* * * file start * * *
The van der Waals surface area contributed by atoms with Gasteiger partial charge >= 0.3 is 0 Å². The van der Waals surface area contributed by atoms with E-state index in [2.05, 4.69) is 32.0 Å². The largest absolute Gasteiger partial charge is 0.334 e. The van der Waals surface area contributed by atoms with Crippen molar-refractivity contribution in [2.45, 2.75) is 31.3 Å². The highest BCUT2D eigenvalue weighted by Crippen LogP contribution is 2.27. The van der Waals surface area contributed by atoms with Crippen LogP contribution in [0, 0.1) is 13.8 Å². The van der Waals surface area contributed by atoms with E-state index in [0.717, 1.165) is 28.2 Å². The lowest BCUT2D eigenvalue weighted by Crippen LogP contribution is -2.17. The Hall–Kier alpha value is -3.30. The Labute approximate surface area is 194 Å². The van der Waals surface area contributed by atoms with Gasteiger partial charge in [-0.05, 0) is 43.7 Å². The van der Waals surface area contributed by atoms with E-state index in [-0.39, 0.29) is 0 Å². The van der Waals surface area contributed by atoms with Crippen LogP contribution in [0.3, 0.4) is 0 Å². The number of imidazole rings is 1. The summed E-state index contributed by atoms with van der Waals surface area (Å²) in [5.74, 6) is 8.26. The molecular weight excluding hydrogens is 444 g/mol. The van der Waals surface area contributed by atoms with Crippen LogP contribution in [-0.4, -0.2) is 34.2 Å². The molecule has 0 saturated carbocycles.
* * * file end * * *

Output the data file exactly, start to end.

The van der Waals surface area contributed by atoms with Gasteiger partial charge >= 0.3 is 0 Å². The van der Waals surface area contributed by atoms with E-state index in [2.05, 4.69) is 32.0 Å². The largest absolute Gasteiger partial charge is 0.334 e. The van der Waals surface area contributed by atoms with Crippen molar-refractivity contribution in [2.45, 2.75) is 31.3 Å². The highest BCUT2D eigenvalue weighted by Crippen LogP contribution is 2.27. The van der Waals surface area contributed by atoms with Crippen LogP contribution in [0, 0.1) is 13.8 Å². The van der Waals surface area contributed by atoms with E-state index in [0.717, 1.165) is 28.2 Å². The lowest BCUT2D eigenvalue weighted by Crippen LogP contribution is -2.17. The Hall–Kier alpha value is -3.30. The Labute approximate surface area is 194 Å². The van der Waals surface area contributed by atoms with Gasteiger partial charge in [-0.05, 0) is 43.7 Å². The van der Waals surface area contributed by atoms with E-state index in [-0.39, 0.29) is 0 Å². The van der Waals surface area contributed by atoms with Crippen LogP contribution in [0.3, 0.4) is 0 Å². The number of imidazole rings is 1. The summed E-state index contributed by atoms with van der Waals surface area (Å²) in [5.74, 6) is 8.26. The molecular weight excluding hydrogens is 444 g/mol. The van der Waals surface area contributed by atoms with Crippen LogP contribution in [-0.4, -0.2) is 34.2 Å². The molecule has 0 saturated carbocycles.